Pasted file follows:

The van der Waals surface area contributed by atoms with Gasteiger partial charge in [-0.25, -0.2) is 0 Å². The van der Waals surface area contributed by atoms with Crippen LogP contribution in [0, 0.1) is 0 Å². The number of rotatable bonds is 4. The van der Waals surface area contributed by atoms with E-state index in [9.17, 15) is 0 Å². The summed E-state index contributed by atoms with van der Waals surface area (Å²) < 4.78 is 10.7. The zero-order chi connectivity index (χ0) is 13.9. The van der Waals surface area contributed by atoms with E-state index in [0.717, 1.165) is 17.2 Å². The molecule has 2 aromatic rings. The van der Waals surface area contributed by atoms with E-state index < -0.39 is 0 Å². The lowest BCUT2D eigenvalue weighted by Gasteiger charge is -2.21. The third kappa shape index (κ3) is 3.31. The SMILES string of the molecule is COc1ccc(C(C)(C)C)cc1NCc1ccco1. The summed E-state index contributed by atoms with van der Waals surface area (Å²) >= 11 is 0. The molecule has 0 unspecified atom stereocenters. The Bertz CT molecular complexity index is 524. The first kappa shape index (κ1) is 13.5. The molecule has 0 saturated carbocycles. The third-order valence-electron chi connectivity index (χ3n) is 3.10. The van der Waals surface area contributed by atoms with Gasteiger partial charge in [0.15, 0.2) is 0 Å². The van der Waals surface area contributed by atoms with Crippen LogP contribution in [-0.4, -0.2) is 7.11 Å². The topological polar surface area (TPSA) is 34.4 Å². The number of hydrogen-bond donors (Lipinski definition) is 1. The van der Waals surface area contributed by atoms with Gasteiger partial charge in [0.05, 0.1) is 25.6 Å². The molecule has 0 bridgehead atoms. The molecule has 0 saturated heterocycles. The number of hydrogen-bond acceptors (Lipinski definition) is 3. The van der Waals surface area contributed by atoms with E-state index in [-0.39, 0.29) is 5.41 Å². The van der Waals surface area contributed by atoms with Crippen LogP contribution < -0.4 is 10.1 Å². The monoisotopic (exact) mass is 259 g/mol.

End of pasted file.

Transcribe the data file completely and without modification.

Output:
The van der Waals surface area contributed by atoms with Gasteiger partial charge in [-0.25, -0.2) is 0 Å². The van der Waals surface area contributed by atoms with Crippen LogP contribution in [0, 0.1) is 0 Å². The number of rotatable bonds is 4. The van der Waals surface area contributed by atoms with E-state index in [9.17, 15) is 0 Å². The summed E-state index contributed by atoms with van der Waals surface area (Å²) < 4.78 is 10.7. The zero-order chi connectivity index (χ0) is 13.9. The van der Waals surface area contributed by atoms with E-state index in [0.717, 1.165) is 17.2 Å². The molecule has 2 aromatic rings. The van der Waals surface area contributed by atoms with E-state index < -0.39 is 0 Å². The lowest BCUT2D eigenvalue weighted by Gasteiger charge is -2.21. The third kappa shape index (κ3) is 3.31. The SMILES string of the molecule is COc1ccc(C(C)(C)C)cc1NCc1ccco1. The summed E-state index contributed by atoms with van der Waals surface area (Å²) >= 11 is 0. The molecule has 0 unspecified atom stereocenters. The Bertz CT molecular complexity index is 524. The first kappa shape index (κ1) is 13.5. The molecule has 0 saturated carbocycles. The third-order valence-electron chi connectivity index (χ3n) is 3.10. The van der Waals surface area contributed by atoms with Gasteiger partial charge in [0.15, 0.2) is 0 Å². The van der Waals surface area contributed by atoms with Crippen LogP contribution in [-0.4, -0.2) is 7.11 Å². The topological polar surface area (TPSA) is 34.4 Å². The number of hydrogen-bond donors (Lipinski definition) is 1. The van der Waals surface area contributed by atoms with Gasteiger partial charge in [0.05, 0.1) is 25.6 Å². The molecule has 0 bridgehead atoms. The molecule has 0 saturated heterocycles. The number of hydrogen-bond acceptors (Lipinski definition) is 3. The van der Waals surface area contributed by atoms with E-state index in [-0.39, 0.29) is 5.41 Å². The van der Waals surface area contributed by atoms with Crippen LogP contribution < -0.4 is 10.1 Å². The monoisotopic (exact) mass is 259 g/mol.